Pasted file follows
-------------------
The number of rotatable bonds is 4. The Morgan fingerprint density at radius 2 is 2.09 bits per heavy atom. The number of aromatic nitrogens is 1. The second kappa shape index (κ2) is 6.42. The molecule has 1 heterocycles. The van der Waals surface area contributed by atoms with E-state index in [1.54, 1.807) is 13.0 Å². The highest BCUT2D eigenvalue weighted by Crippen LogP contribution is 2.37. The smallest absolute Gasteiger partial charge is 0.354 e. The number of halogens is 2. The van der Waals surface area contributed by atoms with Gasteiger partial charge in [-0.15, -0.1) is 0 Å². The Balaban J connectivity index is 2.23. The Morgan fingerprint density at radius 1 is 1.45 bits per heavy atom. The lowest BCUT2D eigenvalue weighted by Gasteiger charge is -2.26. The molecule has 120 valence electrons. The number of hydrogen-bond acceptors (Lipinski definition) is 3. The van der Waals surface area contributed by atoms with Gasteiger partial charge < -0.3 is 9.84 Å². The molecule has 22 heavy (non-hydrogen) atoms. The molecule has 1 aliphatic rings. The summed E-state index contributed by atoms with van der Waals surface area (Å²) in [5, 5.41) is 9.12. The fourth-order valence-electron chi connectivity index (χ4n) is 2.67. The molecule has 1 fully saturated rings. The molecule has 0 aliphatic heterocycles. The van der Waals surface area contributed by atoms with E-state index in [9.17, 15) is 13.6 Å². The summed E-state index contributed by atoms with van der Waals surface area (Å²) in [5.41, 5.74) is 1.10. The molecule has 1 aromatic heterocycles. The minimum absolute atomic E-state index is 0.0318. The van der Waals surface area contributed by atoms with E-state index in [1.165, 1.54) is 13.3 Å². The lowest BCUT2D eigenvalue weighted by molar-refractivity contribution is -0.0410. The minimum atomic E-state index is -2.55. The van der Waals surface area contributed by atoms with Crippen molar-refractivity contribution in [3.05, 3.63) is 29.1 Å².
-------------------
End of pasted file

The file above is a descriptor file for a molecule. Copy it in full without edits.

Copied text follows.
The number of rotatable bonds is 4. The Morgan fingerprint density at radius 2 is 2.09 bits per heavy atom. The number of aromatic nitrogens is 1. The second kappa shape index (κ2) is 6.42. The molecule has 1 heterocycles. The van der Waals surface area contributed by atoms with E-state index in [1.54, 1.807) is 13.0 Å². The highest BCUT2D eigenvalue weighted by Crippen LogP contribution is 2.37. The smallest absolute Gasteiger partial charge is 0.354 e. The number of halogens is 2. The van der Waals surface area contributed by atoms with Gasteiger partial charge in [-0.15, -0.1) is 0 Å². The Balaban J connectivity index is 2.23. The Morgan fingerprint density at radius 1 is 1.45 bits per heavy atom. The lowest BCUT2D eigenvalue weighted by Gasteiger charge is -2.26. The molecule has 120 valence electrons. The number of hydrogen-bond acceptors (Lipinski definition) is 3. The van der Waals surface area contributed by atoms with Gasteiger partial charge < -0.3 is 9.84 Å². The molecule has 22 heavy (non-hydrogen) atoms. The molecule has 1 aliphatic rings. The summed E-state index contributed by atoms with van der Waals surface area (Å²) in [5, 5.41) is 9.12. The fourth-order valence-electron chi connectivity index (χ4n) is 2.67. The molecule has 1 fully saturated rings. The molecule has 0 aliphatic heterocycles. The van der Waals surface area contributed by atoms with E-state index in [9.17, 15) is 13.6 Å². The summed E-state index contributed by atoms with van der Waals surface area (Å²) in [5.41, 5.74) is 1.10. The molecule has 1 aromatic heterocycles. The minimum absolute atomic E-state index is 0.0318. The van der Waals surface area contributed by atoms with E-state index in [1.165, 1.54) is 13.3 Å². The lowest BCUT2D eigenvalue weighted by molar-refractivity contribution is -0.0410. The minimum atomic E-state index is -2.55. The van der Waals surface area contributed by atoms with Crippen molar-refractivity contribution in [3.05, 3.63) is 29.1 Å².